Lucky Charms courts midnight millennial snackers
General Mills employs new crowdsourced creative in a campaign for the iconic cereal brand.
Lucky Charms is continuing its push to the millennial demo with a new spot focused on the cereal as a late night snack.
The General Mills brand first began targeting millennials a few years ago, when it discovered that it was over-indexing with that cohort (despite its long history as a children’s brand) largely because of its nostalgia factor, says Andrew Rapsey, associate marketing director, cereal at General Mills.
Among its millennial-targeted campaigns in the Canadian market was the award-winning “#LuckytoBe” campaign during World Pride in 2014.
This is its first millennial-driven campaign out of Canada since then, though it regularly has broadcast advertising devoted to a more child-friendly positioning. Since targeting millennials a few years ago, the brand has increased household penetration among the demo by 13%, he says.
The new spot, “The Great Mallow Debate,” centres on a group of typical millennials around a campfire having a pretty serious discussion about which marshmallows in the iconic cereal are best.
Focusing on late night snacking was partly a “reminder” strategy for the brand, Rapsey says. Despite talk of millennials eschewing traditional packaged food categories, they are still consuming cereal, just not at breakfast, he says. This campaign is meant to remind consumers of Lucky Charms as a snack. Currently, the new spot is running on social and digital and, depending on performance, it could expand to TV. Cossette Media handles media for Lucky Charms.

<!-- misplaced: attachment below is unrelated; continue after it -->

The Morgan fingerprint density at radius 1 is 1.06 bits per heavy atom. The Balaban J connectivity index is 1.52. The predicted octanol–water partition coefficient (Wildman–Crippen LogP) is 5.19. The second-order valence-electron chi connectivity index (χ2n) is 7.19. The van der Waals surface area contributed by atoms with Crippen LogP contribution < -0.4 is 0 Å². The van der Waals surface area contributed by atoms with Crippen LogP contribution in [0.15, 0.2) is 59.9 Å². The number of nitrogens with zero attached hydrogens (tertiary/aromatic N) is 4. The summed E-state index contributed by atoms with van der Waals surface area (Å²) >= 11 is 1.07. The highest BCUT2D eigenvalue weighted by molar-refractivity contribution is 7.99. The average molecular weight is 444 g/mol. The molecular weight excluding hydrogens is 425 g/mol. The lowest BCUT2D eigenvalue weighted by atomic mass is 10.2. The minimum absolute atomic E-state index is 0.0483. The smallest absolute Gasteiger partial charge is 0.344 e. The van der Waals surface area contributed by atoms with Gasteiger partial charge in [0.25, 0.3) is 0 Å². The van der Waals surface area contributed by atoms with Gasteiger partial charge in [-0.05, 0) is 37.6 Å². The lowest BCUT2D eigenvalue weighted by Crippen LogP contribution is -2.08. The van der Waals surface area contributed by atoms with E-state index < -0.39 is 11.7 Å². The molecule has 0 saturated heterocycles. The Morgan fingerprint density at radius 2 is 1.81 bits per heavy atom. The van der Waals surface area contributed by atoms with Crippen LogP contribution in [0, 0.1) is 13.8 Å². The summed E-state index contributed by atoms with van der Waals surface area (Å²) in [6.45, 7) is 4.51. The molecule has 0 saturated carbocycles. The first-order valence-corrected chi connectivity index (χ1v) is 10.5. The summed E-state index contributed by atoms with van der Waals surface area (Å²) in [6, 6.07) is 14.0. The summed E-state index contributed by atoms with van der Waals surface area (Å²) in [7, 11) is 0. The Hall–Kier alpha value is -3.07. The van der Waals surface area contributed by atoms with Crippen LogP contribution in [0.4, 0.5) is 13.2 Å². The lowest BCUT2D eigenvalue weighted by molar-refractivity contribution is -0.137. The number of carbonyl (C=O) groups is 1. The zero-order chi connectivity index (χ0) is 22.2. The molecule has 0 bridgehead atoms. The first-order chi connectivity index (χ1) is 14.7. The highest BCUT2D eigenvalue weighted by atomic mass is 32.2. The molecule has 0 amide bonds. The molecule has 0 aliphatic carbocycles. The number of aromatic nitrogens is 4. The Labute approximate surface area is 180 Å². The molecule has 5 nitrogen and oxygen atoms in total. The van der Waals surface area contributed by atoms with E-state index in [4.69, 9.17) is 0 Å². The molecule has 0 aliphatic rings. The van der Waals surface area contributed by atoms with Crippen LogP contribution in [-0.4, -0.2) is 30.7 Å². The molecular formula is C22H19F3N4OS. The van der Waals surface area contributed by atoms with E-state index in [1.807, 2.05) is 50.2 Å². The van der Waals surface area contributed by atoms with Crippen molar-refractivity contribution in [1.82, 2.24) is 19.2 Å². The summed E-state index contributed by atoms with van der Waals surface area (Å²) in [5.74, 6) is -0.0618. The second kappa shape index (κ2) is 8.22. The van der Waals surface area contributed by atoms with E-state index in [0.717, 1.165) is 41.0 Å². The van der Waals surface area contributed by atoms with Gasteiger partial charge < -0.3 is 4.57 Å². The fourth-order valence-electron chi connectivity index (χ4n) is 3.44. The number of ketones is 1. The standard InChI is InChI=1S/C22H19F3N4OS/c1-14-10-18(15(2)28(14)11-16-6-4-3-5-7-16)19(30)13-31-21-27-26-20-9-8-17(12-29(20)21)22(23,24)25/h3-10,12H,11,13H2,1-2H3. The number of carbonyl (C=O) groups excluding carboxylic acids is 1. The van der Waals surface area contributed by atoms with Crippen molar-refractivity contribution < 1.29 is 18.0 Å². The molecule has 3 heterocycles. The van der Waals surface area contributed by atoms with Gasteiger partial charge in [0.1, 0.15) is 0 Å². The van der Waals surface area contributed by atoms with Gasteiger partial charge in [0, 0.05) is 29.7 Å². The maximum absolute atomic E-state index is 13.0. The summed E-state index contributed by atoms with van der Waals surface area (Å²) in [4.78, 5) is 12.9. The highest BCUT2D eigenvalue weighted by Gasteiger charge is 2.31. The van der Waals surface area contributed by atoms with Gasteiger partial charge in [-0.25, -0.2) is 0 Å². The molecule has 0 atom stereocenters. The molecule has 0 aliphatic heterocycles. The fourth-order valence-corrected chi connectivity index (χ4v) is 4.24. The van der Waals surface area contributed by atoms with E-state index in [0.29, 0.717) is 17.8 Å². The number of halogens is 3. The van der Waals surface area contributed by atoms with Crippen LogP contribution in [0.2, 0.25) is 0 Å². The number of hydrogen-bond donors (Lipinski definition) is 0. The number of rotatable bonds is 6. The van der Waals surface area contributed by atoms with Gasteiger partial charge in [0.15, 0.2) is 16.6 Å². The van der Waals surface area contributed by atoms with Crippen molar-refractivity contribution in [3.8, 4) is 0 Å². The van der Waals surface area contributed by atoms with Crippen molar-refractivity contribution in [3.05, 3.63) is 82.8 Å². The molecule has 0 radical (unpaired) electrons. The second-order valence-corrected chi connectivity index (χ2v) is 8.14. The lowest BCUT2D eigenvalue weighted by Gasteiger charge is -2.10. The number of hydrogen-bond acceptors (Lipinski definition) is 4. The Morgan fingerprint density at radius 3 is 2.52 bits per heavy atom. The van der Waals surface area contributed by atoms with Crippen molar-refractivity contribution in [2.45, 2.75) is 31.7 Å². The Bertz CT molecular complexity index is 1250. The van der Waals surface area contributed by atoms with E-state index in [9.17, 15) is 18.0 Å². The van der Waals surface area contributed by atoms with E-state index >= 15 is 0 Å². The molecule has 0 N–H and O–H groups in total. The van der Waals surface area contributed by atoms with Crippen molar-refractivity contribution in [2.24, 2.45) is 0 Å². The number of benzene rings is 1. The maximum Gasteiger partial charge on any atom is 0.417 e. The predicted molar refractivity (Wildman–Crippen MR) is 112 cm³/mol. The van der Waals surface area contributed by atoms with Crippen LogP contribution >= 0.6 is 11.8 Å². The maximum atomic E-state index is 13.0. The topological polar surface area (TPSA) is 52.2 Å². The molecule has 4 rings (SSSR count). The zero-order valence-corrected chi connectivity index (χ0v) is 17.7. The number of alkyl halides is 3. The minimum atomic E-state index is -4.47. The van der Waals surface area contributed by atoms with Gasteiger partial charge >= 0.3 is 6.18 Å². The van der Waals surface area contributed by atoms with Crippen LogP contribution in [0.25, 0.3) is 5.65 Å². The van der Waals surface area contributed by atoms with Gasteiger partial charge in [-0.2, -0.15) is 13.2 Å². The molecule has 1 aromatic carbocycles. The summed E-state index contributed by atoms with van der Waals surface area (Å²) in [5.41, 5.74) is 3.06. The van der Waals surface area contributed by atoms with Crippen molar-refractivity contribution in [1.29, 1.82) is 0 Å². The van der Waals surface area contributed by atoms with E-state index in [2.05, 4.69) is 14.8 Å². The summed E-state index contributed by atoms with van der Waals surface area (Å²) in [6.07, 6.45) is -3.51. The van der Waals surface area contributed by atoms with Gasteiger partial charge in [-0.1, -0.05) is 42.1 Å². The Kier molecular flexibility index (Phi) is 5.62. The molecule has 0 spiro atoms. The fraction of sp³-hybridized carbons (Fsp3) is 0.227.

For the first time in Canada, General Mills used Tongal, a U.S. company that crowdsources creative, to develop the campaign.
In a process that took roughly eight weeks, the brand first posted its brief to Tongal’s network of creatives, which spans more than 150 countries. Within four days, it garnered 668 ideas for the spot and after two were selected for a pitch process, it applied a similar process to finding filmmakers to develop the ideas. In the end, General Mills landed on “The Great Mallow Debate” and refined that idea with the filmmaker into the end product.
In the U.S., General Mills has had success using Tongal for brands including Cheerios and Nature Valley and particularly with millennial-focused campaigns, which prompted it to try the process with Lucky Charms in Canada. Many of the creatives in Tongal’s network are millennials themselves, which helps when creating content specifically for that audience, says James DeJulio, co-founder, president and CCO at Tongal. The company works with various CPG brands and other categories, with toys being a major area of growth, since so many parents today are consuming a large amount of digital content.